This process leaves behind excess wastewater which pollutes waterways and rivers. Dr. Hudd estimates that producing just 1 kg of textiles requires 0.58 kg of various chemicals and that more than 8,000 chemicals are used in the various textile manufacturing processes. These include dyes, oils, starch, waxes, surfactants, flame retardants, dirt and water repellents, and biocides to reduce bacteria or mold growth, he says.

Like Impossible burgers are transforming the protein industry, Alchemie’s sustainable dyeing and finishing technology is set to transform the fashion industry.

Sustainable fabric dyeing

“The key innovation underpinning Alchemie’s work is advanced high-performance jetting technology which penetrates nano-droplets of dye deep into the textile fibers,” Dr. Hudd says.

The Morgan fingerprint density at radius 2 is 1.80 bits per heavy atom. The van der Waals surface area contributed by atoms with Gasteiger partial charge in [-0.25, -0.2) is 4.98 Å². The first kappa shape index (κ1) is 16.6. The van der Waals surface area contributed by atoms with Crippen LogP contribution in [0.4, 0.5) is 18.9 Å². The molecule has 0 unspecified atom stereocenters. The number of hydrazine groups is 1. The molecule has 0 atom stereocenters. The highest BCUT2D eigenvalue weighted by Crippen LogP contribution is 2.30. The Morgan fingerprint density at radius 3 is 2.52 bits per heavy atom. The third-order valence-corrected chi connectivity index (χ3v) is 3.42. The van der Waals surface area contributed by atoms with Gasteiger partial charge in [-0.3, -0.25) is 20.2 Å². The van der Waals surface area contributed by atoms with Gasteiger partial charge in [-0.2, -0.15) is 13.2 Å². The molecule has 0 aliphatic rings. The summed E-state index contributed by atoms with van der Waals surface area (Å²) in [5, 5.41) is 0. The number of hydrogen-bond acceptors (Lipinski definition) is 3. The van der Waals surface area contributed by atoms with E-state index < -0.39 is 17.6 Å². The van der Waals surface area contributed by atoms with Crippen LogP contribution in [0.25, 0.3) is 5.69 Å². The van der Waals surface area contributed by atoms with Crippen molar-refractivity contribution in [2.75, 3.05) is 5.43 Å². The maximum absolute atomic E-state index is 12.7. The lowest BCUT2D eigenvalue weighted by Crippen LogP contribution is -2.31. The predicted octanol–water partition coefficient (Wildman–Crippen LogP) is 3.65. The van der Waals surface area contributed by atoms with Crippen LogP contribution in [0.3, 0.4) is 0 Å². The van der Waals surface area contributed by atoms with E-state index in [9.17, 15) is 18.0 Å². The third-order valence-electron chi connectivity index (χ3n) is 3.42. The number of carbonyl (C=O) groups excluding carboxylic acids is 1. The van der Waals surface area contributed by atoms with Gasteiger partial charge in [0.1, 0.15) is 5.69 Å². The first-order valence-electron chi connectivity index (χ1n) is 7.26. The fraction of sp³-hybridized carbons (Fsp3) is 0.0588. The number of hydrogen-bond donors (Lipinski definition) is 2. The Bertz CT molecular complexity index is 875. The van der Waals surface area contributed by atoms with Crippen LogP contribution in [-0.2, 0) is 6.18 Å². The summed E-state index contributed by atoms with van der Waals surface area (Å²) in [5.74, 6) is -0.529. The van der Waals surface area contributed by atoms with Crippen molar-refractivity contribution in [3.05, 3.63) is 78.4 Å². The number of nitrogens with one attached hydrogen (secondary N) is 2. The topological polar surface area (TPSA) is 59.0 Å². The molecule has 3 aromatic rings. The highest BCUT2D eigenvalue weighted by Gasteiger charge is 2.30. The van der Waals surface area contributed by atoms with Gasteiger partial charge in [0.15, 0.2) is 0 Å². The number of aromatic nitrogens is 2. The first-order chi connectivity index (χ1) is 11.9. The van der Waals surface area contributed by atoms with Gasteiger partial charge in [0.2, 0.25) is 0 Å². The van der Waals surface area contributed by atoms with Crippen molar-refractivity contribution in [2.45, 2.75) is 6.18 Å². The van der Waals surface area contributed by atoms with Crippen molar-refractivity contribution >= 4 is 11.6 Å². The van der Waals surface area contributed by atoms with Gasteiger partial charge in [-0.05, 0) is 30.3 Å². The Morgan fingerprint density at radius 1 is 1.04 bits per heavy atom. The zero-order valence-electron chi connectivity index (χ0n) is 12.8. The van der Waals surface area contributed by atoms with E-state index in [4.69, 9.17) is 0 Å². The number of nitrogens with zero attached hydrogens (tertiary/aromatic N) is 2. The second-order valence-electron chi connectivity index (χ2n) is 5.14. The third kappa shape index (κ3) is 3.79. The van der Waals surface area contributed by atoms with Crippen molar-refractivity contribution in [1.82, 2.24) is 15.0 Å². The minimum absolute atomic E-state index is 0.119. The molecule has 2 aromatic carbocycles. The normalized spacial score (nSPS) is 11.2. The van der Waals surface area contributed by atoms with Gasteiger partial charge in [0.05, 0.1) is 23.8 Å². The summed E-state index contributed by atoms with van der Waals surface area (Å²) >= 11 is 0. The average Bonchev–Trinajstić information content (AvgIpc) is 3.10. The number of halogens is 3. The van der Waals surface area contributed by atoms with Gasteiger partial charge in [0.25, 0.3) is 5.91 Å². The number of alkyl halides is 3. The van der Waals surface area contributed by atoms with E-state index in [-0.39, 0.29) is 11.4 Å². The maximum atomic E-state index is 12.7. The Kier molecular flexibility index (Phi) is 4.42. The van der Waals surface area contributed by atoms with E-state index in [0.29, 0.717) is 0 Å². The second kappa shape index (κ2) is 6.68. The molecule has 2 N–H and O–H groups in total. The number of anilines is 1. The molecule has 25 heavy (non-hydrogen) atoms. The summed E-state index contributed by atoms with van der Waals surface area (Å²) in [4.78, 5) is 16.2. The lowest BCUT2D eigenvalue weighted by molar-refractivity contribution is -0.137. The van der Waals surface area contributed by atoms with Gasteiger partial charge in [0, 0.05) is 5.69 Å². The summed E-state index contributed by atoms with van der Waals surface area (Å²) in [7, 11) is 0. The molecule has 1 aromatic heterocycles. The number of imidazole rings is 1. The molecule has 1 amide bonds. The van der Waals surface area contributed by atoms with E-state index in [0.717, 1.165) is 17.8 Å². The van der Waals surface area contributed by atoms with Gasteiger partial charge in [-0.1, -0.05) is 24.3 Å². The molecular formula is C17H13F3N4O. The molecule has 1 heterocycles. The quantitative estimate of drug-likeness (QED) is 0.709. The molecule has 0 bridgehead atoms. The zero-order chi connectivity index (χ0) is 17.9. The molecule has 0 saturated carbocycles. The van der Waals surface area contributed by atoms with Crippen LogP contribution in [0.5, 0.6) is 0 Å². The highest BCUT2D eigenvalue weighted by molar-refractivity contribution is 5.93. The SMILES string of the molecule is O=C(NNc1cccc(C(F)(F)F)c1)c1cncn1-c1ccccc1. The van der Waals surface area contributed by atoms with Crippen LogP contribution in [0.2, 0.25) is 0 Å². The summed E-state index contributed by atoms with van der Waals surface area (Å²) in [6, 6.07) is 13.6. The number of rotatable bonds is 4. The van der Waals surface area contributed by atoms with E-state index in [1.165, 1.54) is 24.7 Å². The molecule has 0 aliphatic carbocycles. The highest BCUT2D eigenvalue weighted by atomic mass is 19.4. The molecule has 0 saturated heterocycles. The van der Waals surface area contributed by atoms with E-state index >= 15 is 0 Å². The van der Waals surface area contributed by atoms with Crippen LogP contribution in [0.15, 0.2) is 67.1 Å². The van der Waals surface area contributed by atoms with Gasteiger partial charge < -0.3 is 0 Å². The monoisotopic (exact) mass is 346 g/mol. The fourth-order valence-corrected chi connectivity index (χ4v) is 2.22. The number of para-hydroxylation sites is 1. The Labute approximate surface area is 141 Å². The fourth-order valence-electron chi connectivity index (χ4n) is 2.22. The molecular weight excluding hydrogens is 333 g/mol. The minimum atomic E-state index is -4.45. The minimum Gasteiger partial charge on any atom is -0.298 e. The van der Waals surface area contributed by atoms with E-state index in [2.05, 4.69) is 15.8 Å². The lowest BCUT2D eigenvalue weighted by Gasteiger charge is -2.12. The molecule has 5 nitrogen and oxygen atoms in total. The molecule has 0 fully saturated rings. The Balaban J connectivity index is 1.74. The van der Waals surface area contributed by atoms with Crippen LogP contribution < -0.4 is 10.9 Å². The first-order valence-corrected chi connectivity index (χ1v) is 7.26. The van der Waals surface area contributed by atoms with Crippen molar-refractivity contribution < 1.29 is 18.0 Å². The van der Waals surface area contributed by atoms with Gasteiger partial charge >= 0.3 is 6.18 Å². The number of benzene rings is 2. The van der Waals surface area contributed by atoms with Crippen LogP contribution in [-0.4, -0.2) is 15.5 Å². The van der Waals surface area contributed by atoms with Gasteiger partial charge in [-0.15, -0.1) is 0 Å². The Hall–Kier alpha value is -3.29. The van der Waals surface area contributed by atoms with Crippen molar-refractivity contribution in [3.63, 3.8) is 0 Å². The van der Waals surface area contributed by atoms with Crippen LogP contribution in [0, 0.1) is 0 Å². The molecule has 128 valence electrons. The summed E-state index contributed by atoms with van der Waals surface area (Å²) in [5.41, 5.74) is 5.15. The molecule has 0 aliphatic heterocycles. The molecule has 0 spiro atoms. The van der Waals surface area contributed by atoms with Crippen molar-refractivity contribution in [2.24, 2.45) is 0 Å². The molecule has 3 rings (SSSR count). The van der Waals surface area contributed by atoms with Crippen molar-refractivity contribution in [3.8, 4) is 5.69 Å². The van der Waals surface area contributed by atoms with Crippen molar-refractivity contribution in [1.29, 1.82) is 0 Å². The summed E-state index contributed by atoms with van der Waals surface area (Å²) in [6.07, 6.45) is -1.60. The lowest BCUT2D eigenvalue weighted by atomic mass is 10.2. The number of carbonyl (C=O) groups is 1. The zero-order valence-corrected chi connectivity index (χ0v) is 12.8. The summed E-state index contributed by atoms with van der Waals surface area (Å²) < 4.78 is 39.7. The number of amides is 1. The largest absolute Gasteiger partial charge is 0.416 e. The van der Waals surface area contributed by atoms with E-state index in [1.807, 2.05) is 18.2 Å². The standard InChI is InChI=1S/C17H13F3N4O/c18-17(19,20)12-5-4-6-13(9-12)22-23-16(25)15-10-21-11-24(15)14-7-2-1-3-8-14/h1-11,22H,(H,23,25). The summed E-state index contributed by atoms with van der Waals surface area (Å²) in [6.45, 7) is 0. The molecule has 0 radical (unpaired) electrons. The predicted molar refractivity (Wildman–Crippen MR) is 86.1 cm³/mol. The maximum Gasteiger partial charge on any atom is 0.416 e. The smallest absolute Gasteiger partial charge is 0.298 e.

The independently controlled jetting nozzle system allows targeted application during finishing, reducing chemical and energy use.

“There is no point in immersing a whole fabric in chemistry when it is only needed on one side of a fabric such as the outer layer of a garment,” says Dr. Hudd.

“The Endeavour is currently compatible with polyester fabric and a cotton dyeing solution is currently under development,” he says.

Image courtesy Tim Mossholder on Unsplash

The solutions couldn’t come at a better time. Greenhouse gas emissions just from textile dyeing account for more emissions than the aviation and shipping industries combined.

But the impact of chemicals extends far beyond just emissions.